Since the Sept. 11 terrorist attacks, the New York Police Department has become one of the nation’s most aggressive domestic intelligence agencies, targeting ethnic communities in ways that would run afoul of civil liberties rules if practiced by the federal government. These operations have benefited from unprecedented help from the CIA, a partnership that has blurred the line between foreign and domestic spying. 

B. CounterPunch (8/31): The Holy Land Five Case                 


As we approach the tenth anniversary of 9/11, and my father remains incarcerated in a modern-day internment camp, the time in which we live begins to feel less like 2011 and more like 1942. But this week could determine whether today’s justice system is capable of rewriting the sad chapters of our history. I say this week because on Thursday, the Fifth Circuit Court of Appeals will hear the long-awaited oral arguments in the Holy Land Foundation case, involving what was once our country’s largest Muslim charitable organization.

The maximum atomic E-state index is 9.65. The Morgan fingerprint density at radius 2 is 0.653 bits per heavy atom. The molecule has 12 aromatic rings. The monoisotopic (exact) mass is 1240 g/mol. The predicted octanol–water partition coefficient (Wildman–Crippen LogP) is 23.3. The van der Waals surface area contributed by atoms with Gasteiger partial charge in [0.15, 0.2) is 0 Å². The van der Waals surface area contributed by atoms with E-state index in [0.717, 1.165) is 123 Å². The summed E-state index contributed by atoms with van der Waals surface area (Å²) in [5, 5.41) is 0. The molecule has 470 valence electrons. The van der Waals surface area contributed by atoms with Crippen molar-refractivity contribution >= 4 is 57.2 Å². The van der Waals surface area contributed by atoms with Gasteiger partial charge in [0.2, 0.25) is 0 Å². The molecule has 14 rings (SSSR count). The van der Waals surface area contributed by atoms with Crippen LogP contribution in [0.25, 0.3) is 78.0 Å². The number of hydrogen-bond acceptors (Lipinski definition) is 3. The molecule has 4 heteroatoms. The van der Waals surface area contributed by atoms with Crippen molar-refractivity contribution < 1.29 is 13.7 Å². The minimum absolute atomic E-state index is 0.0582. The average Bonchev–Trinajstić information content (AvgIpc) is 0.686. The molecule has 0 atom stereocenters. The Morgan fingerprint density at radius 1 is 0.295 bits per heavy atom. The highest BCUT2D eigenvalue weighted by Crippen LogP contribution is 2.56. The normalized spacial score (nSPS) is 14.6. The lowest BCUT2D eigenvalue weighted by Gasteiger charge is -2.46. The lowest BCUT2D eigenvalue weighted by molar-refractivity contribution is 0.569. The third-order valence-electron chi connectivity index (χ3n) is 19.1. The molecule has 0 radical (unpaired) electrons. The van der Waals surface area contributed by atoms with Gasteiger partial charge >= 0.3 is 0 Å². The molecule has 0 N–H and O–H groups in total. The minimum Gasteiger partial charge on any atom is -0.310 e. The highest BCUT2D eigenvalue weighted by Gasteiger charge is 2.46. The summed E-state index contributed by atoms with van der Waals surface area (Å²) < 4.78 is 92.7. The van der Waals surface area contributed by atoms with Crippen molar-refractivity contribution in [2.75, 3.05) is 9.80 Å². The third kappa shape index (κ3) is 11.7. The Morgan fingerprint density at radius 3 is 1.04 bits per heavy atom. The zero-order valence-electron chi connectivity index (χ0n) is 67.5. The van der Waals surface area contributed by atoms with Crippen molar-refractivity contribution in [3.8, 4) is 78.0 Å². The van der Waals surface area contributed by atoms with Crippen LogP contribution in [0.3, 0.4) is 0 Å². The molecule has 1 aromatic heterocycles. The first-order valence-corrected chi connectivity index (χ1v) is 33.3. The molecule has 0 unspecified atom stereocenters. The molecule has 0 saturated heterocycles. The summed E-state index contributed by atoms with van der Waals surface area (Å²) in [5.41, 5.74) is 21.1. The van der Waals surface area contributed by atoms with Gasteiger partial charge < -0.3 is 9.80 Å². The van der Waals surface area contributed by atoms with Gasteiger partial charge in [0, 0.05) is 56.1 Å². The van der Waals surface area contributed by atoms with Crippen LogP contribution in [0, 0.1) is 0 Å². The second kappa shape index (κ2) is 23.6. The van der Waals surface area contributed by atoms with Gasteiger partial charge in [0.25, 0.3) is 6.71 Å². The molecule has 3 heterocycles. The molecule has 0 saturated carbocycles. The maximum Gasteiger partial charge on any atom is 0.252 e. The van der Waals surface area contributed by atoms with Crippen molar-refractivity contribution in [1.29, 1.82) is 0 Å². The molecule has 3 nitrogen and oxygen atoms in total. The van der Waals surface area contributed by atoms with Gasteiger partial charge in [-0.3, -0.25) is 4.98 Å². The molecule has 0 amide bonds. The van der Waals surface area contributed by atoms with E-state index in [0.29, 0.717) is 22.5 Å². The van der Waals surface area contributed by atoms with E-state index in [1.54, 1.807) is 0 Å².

C. Electronic Intifada (9/1): Oral arguments begin in Holy Land Five’s case for appeal


The Electronic Intifada interviewed Noor Elashi last weekend as the families and legal teams for the Holy Land Five were preparing to head to the appelate court, in the hopes that the judges would determine that these Constitutional violations took place and therefore move to exonerate the men.

D. Washington Post (8/30): Seeking cooperation, but also after convictions                 


The federal government’s domestic counterterrorism efforts have scaled up dramatically, largely through a transformation of the FBI into an intelligence-driven agency and a large increase in the number of agents devoted to fighting terrorism. Justice Department and FBI officials say they have helped prevent a second major terror attack on American soil and arrested numerous would-be terrorists. Mehanna’s lawyers have argued that portions of the charges violate his First Amendment rights to free speech. And terrorism experts say it is one of the first U.S. cases to attempt to criminalize Internet translations in support of a terrorist group.